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In 2003, Terry Gunderson’s firm merged with Manning Elliott.
In his practice here at Manning Elliott, Terry mainly provides financial statement, tax planning and tax return services to professionals and private companies. He also provides audit services for financial statements of not-for-profit organizations.
But it’s outside the firm where Terry does most of his not-for-profit work.
This summer, in recognition for his contributions over a span of 29 years, Terry was elected President of the Rotary Club of Vancouver.
“I originally joined to meet friends who were members and for the networking opportunities,” says Terry. “But I absolutely fell in love with all the good work Rotarians do.”
Rotary International was founded 110 years ago in Chicago as a service organization. It got the name “Rotary” because meetings rotated around the offices of its members. Since then, Rotary International has grown to over 1.2 million members and over 34,000 clubs worldwide. The Rotary of Vancouver was formed in 1913 – the second one to be created in Canada.
Rotary describes its members as “neighbours, community leaders and global citizens uniting for the common good.”
It’s a description Terry takes to heart. His Vancouver club has worked for years on projects to provide leadership skills to youth, increase literacy, eradicate polio and provide medical equipment and educational help . Rotary International’s contributions to the fight against polio have been highly successful, Terry says:
“Working with the Bill and Melinda Gates Foundation, various governments and other groups, we’ve helped to eradicate the disease from Africa this year and almost wipe it out worldwide. So far this year only about 50 new cases have been reported in Afghanistan and Pakistan – compared with 350,000 new cases a year in 1985 when Rotary began our global eradication campaign.”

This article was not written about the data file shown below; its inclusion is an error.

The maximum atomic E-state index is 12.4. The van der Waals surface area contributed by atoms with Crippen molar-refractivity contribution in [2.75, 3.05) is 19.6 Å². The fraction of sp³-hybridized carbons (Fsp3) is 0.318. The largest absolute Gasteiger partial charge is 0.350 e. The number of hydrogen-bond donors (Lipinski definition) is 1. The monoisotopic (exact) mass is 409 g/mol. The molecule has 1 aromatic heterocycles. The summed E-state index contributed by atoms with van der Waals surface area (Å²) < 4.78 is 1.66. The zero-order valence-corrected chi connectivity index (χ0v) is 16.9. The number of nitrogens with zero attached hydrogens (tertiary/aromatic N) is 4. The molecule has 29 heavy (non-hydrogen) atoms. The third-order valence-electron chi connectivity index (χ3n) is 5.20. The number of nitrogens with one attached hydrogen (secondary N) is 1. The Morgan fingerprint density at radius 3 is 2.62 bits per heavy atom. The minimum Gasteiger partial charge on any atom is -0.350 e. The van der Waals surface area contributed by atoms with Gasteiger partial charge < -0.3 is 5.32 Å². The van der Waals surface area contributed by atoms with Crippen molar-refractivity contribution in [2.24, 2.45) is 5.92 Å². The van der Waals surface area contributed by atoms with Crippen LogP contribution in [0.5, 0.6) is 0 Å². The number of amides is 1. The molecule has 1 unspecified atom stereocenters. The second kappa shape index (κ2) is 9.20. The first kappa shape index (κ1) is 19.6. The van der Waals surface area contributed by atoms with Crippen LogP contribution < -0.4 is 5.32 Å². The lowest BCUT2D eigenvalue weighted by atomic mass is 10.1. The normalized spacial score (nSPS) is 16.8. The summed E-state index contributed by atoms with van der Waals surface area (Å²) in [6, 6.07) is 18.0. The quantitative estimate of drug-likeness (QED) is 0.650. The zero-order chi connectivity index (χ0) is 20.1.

The Vancouver Rotary Club was also a founder of Rotary World Help, which has brought together over 38 other Rotary clubs in BC. This organization has shipped hundreds of containers full of medical equipment and computers worth over $117 million to developing countries in the past 30 years.
The work Terry is most fond of, however, is closer to home: Vancouver Rotary’s annual Bike-A-Thon and youth programs. In 30 years the Bike-A-Thon has provided well over $2.5 million in support of the Rotary Club of Vancouver Hearing Foundation.
“The Foundation has funded improvements of the BC Rotary Hearing and Balance Centre at St. Paul's Hospital and the Rotary Hearing Centre at the University of British Columbia,” says Terry. “This year our Bike-A-Thon, from Brentwood Mall in Burnaby to Harrison Hot Springs, managed to raise $170,000 for the Foundation.“
The money has funded sound booths and testing equipment for audiologists and cochlear implant equipment and office renovations for surgeons at both St. Paul’s Hospital and UBC.
“There is so much good work being done by the Rotary Club of Vancouver – from drilling water wells in the Congo to youth programs such as the stay-in-school program right here. I feel blessed to be a part of it all.”